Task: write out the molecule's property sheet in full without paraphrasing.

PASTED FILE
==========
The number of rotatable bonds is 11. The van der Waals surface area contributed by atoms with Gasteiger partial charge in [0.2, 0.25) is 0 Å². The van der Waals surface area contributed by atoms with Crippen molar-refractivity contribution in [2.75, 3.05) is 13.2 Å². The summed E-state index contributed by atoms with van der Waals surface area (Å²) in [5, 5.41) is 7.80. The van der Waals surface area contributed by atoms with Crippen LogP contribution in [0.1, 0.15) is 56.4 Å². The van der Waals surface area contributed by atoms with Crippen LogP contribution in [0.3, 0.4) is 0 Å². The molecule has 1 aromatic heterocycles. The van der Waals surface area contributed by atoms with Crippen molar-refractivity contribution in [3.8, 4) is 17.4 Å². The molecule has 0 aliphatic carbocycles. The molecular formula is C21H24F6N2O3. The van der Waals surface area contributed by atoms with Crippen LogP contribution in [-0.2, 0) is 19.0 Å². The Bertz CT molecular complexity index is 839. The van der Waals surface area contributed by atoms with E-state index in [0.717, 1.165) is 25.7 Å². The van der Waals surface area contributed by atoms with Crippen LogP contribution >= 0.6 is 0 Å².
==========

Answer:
The number of rotatable bonds is 11. The van der Waals surface area contributed by atoms with Gasteiger partial charge in [0.2, 0.25) is 0 Å². The van der Waals surface area contributed by atoms with Crippen molar-refractivity contribution in [2.75, 3.05) is 13.2 Å². The summed E-state index contributed by atoms with van der Waals surface area (Å²) in [5, 5.41) is 7.80. The van der Waals surface area contributed by atoms with Crippen LogP contribution in [0.1, 0.15) is 56.4 Å². The van der Waals surface area contributed by atoms with Crippen LogP contribution in [0.3, 0.4) is 0 Å². The molecule has 1 aromatic heterocycles. The van der Waals surface area contributed by atoms with Crippen molar-refractivity contribution in [3.8, 4) is 17.4 Å². The molecule has 0 aliphatic carbocycles. The molecular formula is C21H24F6N2O3. The van der Waals surface area contributed by atoms with Crippen LogP contribution in [-0.2, 0) is 19.0 Å². The Bertz CT molecular complexity index is 839. The van der Waals surface area contributed by atoms with E-state index in [0.717, 1.165) is 25.7 Å². The van der Waals surface area contributed by atoms with Crippen LogP contribution >= 0.6 is 0 Å².